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December 15, 2009


I left this link at the end of the Jaws thread, probably not the best place. I'm having a hard time seeing how this isn't the death of the current policy.

I'm also reminded of Tom Friedman's crack about washing a rental car. Just as was the case with proponents of the flypaper theory who didn't recognize who the real flies were, here we have a case of someone who can't seem to keep straight who's only renting the car.

Certainly those who've been arguing the need for Afghan escalation to protect/enhance Pakistani stability might want to have their settings checked.

(Sorry to attempt a threadjack. This story d=really does seem important enough).

This is threadjack-worthy.

I've said all along that I remain highly skeptical that Pakistan would turn on the Afghan Talibs that it cultivated, and that it sees as the best means to deliver a proxy/ally in Kabul.

They don't want Karzai in office. He's too close to India. They won't cooperate with a policy that aims to weaken them vis-a-vis India. Full stop.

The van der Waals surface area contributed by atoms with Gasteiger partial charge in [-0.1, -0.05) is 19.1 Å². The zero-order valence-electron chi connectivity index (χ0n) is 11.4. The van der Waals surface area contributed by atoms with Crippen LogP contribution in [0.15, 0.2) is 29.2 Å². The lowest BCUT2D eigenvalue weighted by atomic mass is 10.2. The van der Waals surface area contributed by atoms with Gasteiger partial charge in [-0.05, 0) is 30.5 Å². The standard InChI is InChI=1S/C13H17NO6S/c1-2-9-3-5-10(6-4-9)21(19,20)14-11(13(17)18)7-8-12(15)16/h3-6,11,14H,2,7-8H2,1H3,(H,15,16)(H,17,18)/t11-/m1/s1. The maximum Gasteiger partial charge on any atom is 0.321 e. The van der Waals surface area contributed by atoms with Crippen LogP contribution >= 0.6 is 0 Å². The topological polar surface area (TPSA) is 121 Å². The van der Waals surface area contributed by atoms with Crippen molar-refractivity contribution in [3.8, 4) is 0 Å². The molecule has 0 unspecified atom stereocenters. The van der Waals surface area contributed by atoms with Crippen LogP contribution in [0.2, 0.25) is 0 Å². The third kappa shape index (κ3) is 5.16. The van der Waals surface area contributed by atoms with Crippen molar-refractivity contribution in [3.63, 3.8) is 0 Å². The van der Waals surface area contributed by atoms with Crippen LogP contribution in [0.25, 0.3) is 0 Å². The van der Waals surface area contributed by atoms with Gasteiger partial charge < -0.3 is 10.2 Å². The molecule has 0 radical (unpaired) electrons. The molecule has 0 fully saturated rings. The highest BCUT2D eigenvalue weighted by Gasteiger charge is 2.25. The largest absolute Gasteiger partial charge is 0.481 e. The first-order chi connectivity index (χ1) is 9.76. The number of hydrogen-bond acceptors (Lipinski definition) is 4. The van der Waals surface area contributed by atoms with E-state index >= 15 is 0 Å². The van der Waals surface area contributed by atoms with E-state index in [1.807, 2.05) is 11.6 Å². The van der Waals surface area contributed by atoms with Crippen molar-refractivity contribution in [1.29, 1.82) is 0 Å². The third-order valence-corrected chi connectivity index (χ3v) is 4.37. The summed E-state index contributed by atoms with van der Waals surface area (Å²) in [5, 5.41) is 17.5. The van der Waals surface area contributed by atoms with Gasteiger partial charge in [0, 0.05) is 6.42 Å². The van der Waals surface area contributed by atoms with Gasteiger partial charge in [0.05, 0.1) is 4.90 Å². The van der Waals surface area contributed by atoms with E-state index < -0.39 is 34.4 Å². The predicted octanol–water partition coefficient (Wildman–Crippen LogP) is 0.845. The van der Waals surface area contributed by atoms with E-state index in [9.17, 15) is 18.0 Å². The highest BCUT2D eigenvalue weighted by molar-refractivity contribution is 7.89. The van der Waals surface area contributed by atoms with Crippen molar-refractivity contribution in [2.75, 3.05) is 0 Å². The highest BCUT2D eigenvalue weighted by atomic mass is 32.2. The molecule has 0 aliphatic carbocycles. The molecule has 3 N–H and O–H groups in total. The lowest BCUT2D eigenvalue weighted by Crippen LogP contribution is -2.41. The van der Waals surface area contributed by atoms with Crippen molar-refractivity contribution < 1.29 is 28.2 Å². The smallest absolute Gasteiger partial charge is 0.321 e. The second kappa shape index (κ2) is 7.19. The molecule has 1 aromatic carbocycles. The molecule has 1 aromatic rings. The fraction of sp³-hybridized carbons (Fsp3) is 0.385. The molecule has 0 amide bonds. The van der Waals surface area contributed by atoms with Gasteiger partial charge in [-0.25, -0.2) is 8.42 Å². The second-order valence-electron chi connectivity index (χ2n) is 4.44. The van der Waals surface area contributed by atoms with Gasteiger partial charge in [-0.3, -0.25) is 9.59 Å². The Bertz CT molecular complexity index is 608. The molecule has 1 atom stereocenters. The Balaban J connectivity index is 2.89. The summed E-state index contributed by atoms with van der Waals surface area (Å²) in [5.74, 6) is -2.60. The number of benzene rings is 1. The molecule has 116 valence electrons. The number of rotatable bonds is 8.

Under the "More News" section of the NYTimes.com front page right now:

U.S. to Proceed With Taiwan Arms Sales 8:57
Bomber Strikes Near Hotel in Kabul 10:33 AM ET
Deadly Bomb Hits Market in Pakistan 9:32 AM ET
3 Sites Hit by Bombs in Baghdad 11:22 AM ET

We sure providing alot of that world peace and stability, what with our arms sales and wars in at least three separate countries. U!S!A!

Siraj Haqqani maintains an uneasy relationship with the Pakistani Taliban, said Maulana Yousaf Shah, the administrator of the madrasa at Akora Khattack.

Mr. Haqqani believed the chief jihadi objective should be forcing the foreigners out of Afghanistan, and he had tried but failed to redirect the Pakistani Taliban to fight in Afghanistan as well, he said.

I'm sure someone will drop by shortly to tell us that Pakistani and Afghan Taliban are identical, inseparable, and interchangable.

I'm sure someone will drop by shortly to tell us that Pakistani and Afghan Taliban are identical, inseparable, and interchangable.